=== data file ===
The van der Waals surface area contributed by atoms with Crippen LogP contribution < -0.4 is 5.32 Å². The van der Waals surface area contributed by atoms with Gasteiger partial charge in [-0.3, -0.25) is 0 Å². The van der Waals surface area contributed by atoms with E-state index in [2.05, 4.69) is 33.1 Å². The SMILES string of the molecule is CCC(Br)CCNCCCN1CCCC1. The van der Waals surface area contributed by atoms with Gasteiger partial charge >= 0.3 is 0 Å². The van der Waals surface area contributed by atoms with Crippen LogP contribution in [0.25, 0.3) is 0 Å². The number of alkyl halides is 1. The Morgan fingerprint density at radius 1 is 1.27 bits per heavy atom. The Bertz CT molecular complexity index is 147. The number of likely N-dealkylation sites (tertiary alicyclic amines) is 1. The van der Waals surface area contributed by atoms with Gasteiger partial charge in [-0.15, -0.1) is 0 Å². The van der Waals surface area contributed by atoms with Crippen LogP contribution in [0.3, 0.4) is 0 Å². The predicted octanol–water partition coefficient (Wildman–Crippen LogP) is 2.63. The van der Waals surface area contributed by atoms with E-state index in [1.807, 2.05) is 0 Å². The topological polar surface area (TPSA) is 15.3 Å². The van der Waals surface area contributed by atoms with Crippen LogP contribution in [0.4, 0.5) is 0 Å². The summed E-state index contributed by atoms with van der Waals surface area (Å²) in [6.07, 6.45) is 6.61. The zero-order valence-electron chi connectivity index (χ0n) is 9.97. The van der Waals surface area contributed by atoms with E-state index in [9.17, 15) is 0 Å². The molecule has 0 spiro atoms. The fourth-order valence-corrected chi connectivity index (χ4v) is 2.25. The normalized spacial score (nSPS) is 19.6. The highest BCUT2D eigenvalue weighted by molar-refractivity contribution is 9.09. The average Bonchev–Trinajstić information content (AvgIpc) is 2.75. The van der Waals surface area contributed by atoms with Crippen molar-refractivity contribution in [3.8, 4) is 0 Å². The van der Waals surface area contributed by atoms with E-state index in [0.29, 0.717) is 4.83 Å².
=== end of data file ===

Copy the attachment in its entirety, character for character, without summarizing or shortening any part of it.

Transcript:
The van der Waals surface area contributed by atoms with Crippen LogP contribution < -0.4 is 5.32 Å². The van der Waals surface area contributed by atoms with Gasteiger partial charge in [-0.3, -0.25) is 0 Å². The van der Waals surface area contributed by atoms with E-state index in [2.05, 4.69) is 33.1 Å². The SMILES string of the molecule is CCC(Br)CCNCCCN1CCCC1. The van der Waals surface area contributed by atoms with Gasteiger partial charge >= 0.3 is 0 Å². The van der Waals surface area contributed by atoms with Crippen LogP contribution in [0.25, 0.3) is 0 Å². The number of alkyl halides is 1. The Morgan fingerprint density at radius 1 is 1.27 bits per heavy atom. The Bertz CT molecular complexity index is 147. The number of likely N-dealkylation sites (tertiary alicyclic amines) is 1. The van der Waals surface area contributed by atoms with Gasteiger partial charge in [-0.15, -0.1) is 0 Å². The van der Waals surface area contributed by atoms with Crippen LogP contribution in [0.3, 0.4) is 0 Å². The predicted octanol–water partition coefficient (Wildman–Crippen LogP) is 2.63. The van der Waals surface area contributed by atoms with E-state index in [1.807, 2.05) is 0 Å². The topological polar surface area (TPSA) is 15.3 Å². The van der Waals surface area contributed by atoms with Crippen LogP contribution in [0.4, 0.5) is 0 Å². The summed E-state index contributed by atoms with van der Waals surface area (Å²) in [6.07, 6.45) is 6.61. The zero-order valence-electron chi connectivity index (χ0n) is 9.97. The van der Waals surface area contributed by atoms with E-state index in [9.17, 15) is 0 Å². The molecule has 0 spiro atoms. The fourth-order valence-corrected chi connectivity index (χ4v) is 2.25. The normalized spacial score (nSPS) is 19.6. The highest BCUT2D eigenvalue weighted by molar-refractivity contribution is 9.09. The average Bonchev–Trinajstić information content (AvgIpc) is 2.75. The van der Waals surface area contributed by atoms with Crippen molar-refractivity contribution in [3.8, 4) is 0 Å². The van der Waals surface area contributed by atoms with E-state index in [0.29, 0.717) is 4.83 Å².